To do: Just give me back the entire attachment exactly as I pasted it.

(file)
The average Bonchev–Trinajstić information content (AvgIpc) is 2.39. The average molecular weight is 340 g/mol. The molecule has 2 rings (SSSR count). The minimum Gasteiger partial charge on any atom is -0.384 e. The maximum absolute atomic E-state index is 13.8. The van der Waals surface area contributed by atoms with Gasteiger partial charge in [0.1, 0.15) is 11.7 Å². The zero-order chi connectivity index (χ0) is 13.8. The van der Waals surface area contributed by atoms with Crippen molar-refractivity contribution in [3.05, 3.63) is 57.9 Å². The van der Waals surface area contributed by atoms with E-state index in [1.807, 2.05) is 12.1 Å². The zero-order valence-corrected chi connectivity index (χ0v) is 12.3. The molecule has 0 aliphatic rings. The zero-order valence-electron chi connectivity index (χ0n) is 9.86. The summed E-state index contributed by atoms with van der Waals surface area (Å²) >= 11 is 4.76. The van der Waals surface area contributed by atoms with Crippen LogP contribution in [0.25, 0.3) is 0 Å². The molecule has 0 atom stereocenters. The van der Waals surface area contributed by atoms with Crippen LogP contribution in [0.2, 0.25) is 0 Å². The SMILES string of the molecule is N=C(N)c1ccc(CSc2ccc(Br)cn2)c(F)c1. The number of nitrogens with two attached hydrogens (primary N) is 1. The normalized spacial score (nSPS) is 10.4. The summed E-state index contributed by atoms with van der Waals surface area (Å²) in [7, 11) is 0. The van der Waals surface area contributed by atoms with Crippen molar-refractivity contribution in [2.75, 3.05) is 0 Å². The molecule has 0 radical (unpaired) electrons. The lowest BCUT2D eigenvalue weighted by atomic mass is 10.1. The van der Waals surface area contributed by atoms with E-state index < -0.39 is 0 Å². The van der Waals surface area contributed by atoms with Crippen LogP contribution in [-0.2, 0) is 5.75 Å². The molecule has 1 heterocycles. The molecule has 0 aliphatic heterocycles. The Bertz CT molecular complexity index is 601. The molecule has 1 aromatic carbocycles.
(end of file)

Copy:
The average Bonchev–Trinajstić information content (AvgIpc) is 2.39. The average molecular weight is 340 g/mol. The molecule has 2 rings (SSSR count). The minimum Gasteiger partial charge on any atom is -0.384 e. The maximum absolute atomic E-state index is 13.8. The van der Waals surface area contributed by atoms with Gasteiger partial charge in [0.1, 0.15) is 11.7 Å². The zero-order chi connectivity index (χ0) is 13.8. The van der Waals surface area contributed by atoms with Crippen molar-refractivity contribution in [3.05, 3.63) is 57.9 Å². The van der Waals surface area contributed by atoms with E-state index in [1.807, 2.05) is 12.1 Å². The zero-order valence-corrected chi connectivity index (χ0v) is 12.3. The molecule has 0 aliphatic rings. The zero-order valence-electron chi connectivity index (χ0n) is 9.86. The summed E-state index contributed by atoms with van der Waals surface area (Å²) >= 11 is 4.76. The van der Waals surface area contributed by atoms with Crippen LogP contribution in [0.25, 0.3) is 0 Å². The molecule has 0 atom stereocenters. The van der Waals surface area contributed by atoms with Crippen LogP contribution in [0.2, 0.25) is 0 Å². The SMILES string of the molecule is N=C(N)c1ccc(CSc2ccc(Br)cn2)c(F)c1. The number of nitrogens with two attached hydrogens (primary N) is 1. The normalized spacial score (nSPS) is 10.4. The summed E-state index contributed by atoms with van der Waals surface area (Å²) in [7, 11) is 0. The van der Waals surface area contributed by atoms with Crippen molar-refractivity contribution in [2.75, 3.05) is 0 Å². The molecule has 0 radical (unpaired) electrons. The lowest BCUT2D eigenvalue weighted by atomic mass is 10.1. The van der Waals surface area contributed by atoms with E-state index < -0.39 is 0 Å². The van der Waals surface area contributed by atoms with Crippen LogP contribution in [-0.2, 0) is 5.75 Å². The molecule has 1 heterocycles. The molecule has 0 aliphatic heterocycles. The Bertz CT molecular complexity index is 601. The molecule has 1 aromatic carbocycles.